CAA 2016, Washington, D.C.

Posted in conferences (to attend) by Editor on February 2, 2016

104th Annual Conference of the College Art Association
Washington Marriott Wardman Park Hotel, 3–6 February 2016

The 2016 College Art Association conference takes place in Washington, D.C., February 3–6, at the Washington Marriott Wardman Park Hotel (2660 Woodley Rd NW, Washington, DC 20008).

Speaking for no one but myself, I’m frankly perplexed at how thin the eighteenth-century offerings are, indeed how little there is on any period prior to 1850! In 2010, I could identify eleven sessions with connections to the eighteenth century. This year, I came up with only four (out of 200 sessions). My sense is that CAA is beginning to understand how dissatisfied affiliates are. In any event, the format of the conference will apparently be substantially different next year (note the session on Wednesday addressing the changes). Will the changes matter? We’ll see. The call for submissions will be posted March 1. Stay tuned.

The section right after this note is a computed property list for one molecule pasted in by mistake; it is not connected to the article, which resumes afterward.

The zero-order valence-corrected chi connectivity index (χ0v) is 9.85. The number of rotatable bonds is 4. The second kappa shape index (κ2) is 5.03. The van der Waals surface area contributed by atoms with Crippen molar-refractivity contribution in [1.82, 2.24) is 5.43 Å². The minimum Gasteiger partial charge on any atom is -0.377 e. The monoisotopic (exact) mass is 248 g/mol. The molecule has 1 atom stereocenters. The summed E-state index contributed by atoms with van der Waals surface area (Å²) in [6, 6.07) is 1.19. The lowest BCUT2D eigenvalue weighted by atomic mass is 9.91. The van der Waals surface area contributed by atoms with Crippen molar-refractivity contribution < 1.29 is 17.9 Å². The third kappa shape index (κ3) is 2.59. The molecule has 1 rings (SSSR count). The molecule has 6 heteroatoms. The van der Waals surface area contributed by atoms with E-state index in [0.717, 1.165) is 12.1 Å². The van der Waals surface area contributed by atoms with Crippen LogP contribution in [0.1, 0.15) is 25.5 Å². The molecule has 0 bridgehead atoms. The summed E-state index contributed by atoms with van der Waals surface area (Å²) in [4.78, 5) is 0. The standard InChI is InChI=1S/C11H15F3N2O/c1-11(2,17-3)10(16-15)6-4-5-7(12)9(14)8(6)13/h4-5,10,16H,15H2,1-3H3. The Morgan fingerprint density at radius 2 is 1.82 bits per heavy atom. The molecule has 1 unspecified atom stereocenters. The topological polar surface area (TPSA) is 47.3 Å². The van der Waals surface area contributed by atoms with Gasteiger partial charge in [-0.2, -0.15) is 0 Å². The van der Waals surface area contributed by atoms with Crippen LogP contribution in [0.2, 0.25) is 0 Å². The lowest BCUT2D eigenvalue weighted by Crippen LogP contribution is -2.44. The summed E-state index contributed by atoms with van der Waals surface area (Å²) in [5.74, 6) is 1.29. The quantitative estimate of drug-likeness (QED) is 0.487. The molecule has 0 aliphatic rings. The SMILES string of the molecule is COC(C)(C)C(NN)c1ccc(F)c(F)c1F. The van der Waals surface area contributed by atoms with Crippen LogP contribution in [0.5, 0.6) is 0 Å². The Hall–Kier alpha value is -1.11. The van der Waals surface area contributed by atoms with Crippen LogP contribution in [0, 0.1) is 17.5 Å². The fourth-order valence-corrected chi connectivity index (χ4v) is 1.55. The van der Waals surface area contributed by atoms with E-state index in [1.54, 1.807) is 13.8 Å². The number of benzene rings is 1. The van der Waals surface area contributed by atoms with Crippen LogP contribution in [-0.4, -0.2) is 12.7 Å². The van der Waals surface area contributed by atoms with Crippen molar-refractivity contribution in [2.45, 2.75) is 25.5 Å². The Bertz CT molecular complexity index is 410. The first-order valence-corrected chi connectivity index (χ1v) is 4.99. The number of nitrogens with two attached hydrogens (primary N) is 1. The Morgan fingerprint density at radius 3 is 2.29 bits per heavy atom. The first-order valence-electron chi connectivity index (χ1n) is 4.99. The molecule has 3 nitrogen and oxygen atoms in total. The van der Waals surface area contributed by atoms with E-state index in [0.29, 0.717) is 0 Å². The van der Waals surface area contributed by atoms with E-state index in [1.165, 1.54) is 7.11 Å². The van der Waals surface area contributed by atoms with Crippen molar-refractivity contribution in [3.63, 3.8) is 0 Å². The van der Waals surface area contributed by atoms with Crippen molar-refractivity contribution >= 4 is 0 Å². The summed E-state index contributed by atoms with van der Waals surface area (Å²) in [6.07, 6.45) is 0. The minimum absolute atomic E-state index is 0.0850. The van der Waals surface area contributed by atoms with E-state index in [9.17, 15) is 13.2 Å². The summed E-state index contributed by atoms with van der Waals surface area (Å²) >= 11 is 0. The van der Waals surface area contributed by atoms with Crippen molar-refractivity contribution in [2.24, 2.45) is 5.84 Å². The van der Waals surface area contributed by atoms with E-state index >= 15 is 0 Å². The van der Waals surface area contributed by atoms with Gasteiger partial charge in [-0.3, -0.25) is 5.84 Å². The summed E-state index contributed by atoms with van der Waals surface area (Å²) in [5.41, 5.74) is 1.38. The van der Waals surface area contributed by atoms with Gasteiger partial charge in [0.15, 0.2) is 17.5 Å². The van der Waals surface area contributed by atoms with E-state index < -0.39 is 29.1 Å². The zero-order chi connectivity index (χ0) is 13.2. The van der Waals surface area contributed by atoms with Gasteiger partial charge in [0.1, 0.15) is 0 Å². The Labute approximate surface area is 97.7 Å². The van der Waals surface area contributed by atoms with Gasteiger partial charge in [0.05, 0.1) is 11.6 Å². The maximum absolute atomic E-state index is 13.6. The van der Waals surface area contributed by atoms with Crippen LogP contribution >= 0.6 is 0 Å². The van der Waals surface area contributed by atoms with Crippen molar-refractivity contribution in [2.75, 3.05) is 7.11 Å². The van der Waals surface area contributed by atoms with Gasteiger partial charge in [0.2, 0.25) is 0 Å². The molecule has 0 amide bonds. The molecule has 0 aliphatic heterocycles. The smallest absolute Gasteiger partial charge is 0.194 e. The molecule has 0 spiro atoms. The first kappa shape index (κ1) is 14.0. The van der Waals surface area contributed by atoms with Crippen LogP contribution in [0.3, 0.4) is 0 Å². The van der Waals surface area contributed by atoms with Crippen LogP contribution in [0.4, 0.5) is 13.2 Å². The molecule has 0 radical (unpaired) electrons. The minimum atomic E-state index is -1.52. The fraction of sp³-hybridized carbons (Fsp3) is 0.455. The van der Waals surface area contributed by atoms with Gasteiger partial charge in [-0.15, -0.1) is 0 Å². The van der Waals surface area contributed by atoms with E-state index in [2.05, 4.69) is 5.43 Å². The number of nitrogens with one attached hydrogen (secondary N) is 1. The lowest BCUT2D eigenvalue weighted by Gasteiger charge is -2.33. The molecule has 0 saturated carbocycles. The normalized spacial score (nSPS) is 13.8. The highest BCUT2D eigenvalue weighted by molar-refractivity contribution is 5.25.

And yet for all that seems to be missing from this year’s schedule, I want to highlight the HECAA and ASECS sessions, both of which look fabulous! And so on Friday, at least, from 12:30 to 5:00, CAA will be a terrific conference.* CH

* Wearing my hat as president of the Historians of British Art, I can vouch for affiliate frustration there, too. And yet, as with the eighteenth-century offerings, there will be a handful of treats for scholars in British studies, too. And for whatever things, I’ve overlooked, please feel free to note these in the comments section.

◊  ◊  ◊  ◊  ◊